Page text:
Friday, July 3, 2015

Roger Shimomura’s An American Knockoff

Pop Art that Packs a Punch

Published in the Weekly Volcano, July 2, 2015
"American Infamy #5" acrylic on canvas, collection of Jordan Schnitzer, Portland, Ore. Photo courtesy Tacoma Art Museum

The Roger Shimomura painting exhibition at Tacoma Art Museum mines the tradition of pop art and the history of Japanese-American relations to skewer prejudice and stereotype with painfully satirical paintings.
Shimomura, an American artist living in Seattle, was born to a Japanese family shortly before the outbreak of World War II. He and his family were interned in the Minidoka War Relocation Camp in Idaho for two years when he was a small child. Wall text for the show states that his earliest memories are from the camp. Much of the history of his years at Minidoka are illustrated in paintings in this exhibition.
“Far too many American-born citizens of Asian descent continue to be thought of as only American knockoffs,” Shimomura writes. “This latest series of paintings is an attempt to ameliorate the outrage of these misconceptions by depicting myself battling those stereotypes, or in tongue-in-cheek fashion, becoming those very same stereotypes.”
There are self-portraits of the artist in the guise of American icons including George Washington, Superman, Popeye, Mickey Mouse, and a host of comic book characters. We see him fighting other Americans, and we see him fighting Japanese, Chinese and other enemies, all to satirically prove himself a real. In some of these battles — most noticeably those with the Chinese, wherein he appears as Chairman Mao among other apparitions — he is battling the notion that all Asians look alike.
Although most of his images attack stereotypes with humor, his paintings of life in the internment camp are dead serious depictions of too-real history.
The most powerful image in the show, both graphically and in terms of content, is “American Infamy #5.” Painted in a comic-book style, it is a birds’-eye view of the camp with three soldiers on a guard tower in the foreground. Two of the soldiers are holding rifles; one mans a machine gun. In a printed statement, the artist explains that while the government said the machine guns were aimed outside, they were in fact aimed inward at the people living in the camps. Ominous black clouds hang over the camp.  One of the soldier’s faces is black and in shadow, while the other one grimaces. None look toward the viewer. It is a menacing image.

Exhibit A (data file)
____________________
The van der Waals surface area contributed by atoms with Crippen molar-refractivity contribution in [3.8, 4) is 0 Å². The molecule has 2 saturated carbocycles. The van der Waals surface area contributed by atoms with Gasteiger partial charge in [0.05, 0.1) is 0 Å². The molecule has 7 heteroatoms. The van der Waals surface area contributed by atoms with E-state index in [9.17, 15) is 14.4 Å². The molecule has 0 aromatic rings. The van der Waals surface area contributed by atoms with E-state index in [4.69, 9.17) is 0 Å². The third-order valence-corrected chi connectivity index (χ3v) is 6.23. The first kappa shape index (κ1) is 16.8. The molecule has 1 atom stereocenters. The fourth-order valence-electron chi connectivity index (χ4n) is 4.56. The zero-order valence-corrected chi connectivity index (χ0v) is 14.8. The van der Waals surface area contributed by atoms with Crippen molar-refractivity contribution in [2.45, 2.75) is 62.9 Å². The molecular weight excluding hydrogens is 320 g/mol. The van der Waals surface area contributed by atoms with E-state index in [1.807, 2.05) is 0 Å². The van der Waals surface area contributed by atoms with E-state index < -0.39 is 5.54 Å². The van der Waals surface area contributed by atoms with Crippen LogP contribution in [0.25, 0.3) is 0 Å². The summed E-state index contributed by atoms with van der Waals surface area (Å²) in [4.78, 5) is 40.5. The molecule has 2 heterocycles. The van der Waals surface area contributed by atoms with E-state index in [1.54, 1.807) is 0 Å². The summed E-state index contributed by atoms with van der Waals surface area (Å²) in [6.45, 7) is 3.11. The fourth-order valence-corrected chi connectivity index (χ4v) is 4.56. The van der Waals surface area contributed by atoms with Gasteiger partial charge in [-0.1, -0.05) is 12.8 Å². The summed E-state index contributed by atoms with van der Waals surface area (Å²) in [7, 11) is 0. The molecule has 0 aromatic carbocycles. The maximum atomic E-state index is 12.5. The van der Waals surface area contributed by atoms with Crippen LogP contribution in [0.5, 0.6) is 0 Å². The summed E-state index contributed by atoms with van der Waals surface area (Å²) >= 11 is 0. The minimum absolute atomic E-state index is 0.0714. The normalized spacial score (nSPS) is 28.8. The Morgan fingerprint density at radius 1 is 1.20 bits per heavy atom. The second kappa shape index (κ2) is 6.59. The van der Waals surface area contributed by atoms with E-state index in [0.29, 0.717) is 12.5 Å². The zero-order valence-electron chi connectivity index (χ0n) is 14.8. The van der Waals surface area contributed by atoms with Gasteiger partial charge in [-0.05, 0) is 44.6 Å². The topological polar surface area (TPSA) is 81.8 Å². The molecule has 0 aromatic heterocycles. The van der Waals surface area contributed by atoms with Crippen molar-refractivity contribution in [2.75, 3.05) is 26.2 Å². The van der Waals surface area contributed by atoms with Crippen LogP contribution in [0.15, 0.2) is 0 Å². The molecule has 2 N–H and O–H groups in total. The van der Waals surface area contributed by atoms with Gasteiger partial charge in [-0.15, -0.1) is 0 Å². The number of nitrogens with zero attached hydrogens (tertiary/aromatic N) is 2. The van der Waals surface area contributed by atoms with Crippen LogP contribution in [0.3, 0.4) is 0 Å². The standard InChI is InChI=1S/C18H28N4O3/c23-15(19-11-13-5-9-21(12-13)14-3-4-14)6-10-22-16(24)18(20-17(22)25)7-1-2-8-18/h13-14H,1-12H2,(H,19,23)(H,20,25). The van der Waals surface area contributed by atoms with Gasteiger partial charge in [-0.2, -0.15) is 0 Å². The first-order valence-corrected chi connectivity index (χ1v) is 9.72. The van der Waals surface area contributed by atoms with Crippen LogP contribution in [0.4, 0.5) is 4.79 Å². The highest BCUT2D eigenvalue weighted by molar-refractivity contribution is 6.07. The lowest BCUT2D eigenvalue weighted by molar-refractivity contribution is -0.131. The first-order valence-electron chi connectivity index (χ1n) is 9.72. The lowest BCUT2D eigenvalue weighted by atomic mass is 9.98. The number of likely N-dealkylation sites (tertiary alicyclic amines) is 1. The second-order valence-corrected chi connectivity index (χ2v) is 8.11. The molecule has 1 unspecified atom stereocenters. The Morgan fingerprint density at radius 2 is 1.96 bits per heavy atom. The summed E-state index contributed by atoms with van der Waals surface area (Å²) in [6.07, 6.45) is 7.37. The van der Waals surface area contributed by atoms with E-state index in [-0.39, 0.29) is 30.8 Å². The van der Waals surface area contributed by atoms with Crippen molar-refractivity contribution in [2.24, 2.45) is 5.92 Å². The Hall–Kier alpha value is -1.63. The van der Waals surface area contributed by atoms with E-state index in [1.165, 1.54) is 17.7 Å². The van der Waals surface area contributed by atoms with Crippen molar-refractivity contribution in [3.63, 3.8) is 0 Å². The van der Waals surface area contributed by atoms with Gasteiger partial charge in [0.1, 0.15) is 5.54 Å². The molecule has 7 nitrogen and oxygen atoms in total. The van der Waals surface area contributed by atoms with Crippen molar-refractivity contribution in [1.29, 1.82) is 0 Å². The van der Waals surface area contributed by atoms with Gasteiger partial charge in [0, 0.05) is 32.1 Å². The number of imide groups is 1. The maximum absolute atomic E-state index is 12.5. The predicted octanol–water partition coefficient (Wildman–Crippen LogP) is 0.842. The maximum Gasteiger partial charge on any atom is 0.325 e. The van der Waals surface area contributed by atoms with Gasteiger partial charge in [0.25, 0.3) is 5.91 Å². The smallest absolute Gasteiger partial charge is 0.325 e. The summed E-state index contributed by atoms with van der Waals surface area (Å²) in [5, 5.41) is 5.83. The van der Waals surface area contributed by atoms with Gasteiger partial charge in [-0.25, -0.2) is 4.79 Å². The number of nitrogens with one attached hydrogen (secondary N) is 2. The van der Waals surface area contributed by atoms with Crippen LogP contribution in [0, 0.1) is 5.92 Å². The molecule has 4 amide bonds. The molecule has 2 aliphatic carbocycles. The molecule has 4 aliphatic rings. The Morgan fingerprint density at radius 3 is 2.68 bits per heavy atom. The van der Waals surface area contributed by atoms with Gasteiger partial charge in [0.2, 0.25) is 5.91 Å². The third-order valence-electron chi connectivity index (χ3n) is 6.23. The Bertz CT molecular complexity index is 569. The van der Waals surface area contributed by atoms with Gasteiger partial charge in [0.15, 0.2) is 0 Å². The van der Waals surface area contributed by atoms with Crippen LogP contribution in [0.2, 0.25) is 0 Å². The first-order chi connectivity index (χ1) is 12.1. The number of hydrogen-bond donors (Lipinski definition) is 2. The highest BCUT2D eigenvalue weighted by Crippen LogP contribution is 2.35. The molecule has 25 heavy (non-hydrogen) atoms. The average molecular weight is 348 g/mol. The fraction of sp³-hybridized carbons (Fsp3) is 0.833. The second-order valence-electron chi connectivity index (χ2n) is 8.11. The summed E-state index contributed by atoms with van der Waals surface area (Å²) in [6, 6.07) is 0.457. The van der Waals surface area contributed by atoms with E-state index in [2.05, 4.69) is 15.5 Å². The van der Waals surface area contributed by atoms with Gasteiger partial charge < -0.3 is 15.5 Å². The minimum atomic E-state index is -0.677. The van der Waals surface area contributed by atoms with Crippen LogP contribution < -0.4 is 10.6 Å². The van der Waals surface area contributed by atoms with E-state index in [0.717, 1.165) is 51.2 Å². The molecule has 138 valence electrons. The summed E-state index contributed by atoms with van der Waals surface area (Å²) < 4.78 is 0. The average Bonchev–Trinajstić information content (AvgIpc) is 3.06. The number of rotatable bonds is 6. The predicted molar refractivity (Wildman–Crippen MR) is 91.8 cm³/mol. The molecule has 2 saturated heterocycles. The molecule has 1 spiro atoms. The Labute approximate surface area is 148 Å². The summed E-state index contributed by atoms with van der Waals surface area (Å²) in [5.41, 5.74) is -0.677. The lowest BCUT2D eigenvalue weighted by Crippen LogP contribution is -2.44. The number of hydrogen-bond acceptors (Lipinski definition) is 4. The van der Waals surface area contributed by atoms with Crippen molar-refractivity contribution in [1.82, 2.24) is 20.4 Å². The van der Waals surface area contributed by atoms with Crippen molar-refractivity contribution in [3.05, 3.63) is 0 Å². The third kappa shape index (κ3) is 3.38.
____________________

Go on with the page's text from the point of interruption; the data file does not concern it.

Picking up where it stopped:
Also powerful is a simple group of 10 small, childlike paintings depicting 10 days in the camp. One of the last ones is called “Santa comes to visit in the mess hall.” Santa is seen in silhouette through a window and behind barbed wire. Next to it is a picture of when a child from back home in Seattle comes to visit and they can touch each other only by reaching through the barbed wire.
The paintings are executed in a style derived from comic books and from pop art. The majority of them are  large, colorful, and beautifully designed, with figures grouped to create abstract patterns that force the eye to move around the canvas. One group of four paintings acknowledges Shimomua’s influences by containing a “brushstroke” borrowed from Roy Lichtenstein and copies of Andy Warhol’s portraits of Marilyn Monroe and Elizabeth Taylor in collage-like compositions with Japanese women in traditional garb.
“Halloween” depicts a group of kids trick-or-treating in Halloween costumes. They are all white except for one African-American, and they are chasing the kid in the Japanese soldier costume like angry villagers with pitchforks and brooms chasing the Frankenstein monster. In a wall text, the artist explains that when they were kids nobody wanted to wear the Japanese costume because they were all taught to hate and fear the Japs. In various forms, some humorous and some not, this is the underlying message of all his paintings.
This is the kind of show that makes Tacoma Art Museum a local treasure.
Roger Shimomura’s An American Knockoff, Tue.-Sun. 10 a.m. to 5 p.m., Third Thursday 10 a.m. to –8 p.m., through Sept. 13, $12-$14, Tacoma Art Museum, 1701 Pacific Ave. Tacoma,

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